|Solo camp in the Cairngorms in February|
Why solo walking and camping? What makes going alone special? I think it’s because it’s only when you are on your own that you can really experience the natural world, really experience the landscape. At least that’s how it is for me. Solitude allows me to feel aware of the world around me and in touch with nature. An obvious reason for this is the lack of distraction from companions. When I walk with others a key part of the trip is being with them and sharing the experience with them. Nothing wrong with that of course but it does create a barrier between you and nature, a barrier that’s there even if you walk in silence or far apart much of the time. Just the presence of another person changes the feeling of the walk and the connection with the wild. Alone I see more, notice more. The details of the world become clear.
|In the Fannichs in July on my solo Scottish Watershed walk|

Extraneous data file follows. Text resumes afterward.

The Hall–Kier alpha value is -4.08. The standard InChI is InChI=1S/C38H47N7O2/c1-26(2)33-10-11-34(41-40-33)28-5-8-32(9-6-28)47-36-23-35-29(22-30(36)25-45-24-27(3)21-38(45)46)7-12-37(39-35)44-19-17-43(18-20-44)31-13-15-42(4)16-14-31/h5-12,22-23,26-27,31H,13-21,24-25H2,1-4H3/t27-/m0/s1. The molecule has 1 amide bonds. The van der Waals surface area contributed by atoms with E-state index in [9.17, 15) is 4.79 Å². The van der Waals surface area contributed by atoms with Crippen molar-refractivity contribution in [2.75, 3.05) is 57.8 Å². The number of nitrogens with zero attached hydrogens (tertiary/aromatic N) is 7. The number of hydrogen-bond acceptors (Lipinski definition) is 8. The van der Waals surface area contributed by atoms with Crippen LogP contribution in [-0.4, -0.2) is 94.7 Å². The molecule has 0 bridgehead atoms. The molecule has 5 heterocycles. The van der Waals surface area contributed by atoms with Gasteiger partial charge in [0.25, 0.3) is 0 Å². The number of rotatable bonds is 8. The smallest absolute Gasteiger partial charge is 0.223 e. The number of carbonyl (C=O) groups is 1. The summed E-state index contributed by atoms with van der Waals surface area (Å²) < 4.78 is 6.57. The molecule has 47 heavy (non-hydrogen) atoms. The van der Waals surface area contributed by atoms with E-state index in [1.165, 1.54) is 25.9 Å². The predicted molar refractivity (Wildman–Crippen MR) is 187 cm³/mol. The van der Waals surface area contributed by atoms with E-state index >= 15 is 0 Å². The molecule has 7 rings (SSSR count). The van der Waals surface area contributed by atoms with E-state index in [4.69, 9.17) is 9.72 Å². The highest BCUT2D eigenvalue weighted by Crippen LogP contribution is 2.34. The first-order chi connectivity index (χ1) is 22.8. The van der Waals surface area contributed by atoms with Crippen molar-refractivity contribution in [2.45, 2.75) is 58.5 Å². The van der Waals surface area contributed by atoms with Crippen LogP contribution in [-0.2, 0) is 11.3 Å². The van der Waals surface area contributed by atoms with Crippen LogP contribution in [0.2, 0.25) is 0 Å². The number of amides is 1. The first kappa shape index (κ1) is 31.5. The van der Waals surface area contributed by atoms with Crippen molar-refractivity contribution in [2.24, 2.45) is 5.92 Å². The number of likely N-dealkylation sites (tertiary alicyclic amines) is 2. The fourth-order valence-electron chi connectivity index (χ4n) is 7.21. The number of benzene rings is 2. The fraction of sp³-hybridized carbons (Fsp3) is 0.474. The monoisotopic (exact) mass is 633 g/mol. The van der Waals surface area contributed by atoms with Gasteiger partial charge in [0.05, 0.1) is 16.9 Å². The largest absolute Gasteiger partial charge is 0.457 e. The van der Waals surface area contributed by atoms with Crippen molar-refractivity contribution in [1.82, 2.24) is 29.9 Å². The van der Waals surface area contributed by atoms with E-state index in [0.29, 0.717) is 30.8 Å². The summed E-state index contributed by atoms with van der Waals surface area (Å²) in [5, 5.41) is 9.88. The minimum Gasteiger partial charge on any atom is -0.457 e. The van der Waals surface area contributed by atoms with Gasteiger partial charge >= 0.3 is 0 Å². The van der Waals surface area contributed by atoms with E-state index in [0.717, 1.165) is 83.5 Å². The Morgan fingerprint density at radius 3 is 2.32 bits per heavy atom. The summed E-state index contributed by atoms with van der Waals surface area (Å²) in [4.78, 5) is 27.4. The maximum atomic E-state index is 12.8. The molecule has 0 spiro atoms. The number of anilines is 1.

Going solo gives the freedom to make decisions on the spur of the moment, to change plans at will, without the need to consult a companion. This freedom makes me feel more at home in the wilds because I’m able to react immediately to how I feel and to the weather, wildlife, scenery and more. If it rains in the morning I can delay departure, lying in the tent listening to the rain on the flysheet. If my camp is in a beautiful spot I can spend an hour or more just sitting there or wandering slowly round the area absorbing the feel of the place before starting out for the day. Once underway I can stop whenever I like, make camp early because I’ve found a site too good to miss, or walk long into the night because I’m feeling energetic.
This piece first appeared in The Great Outdoors last year.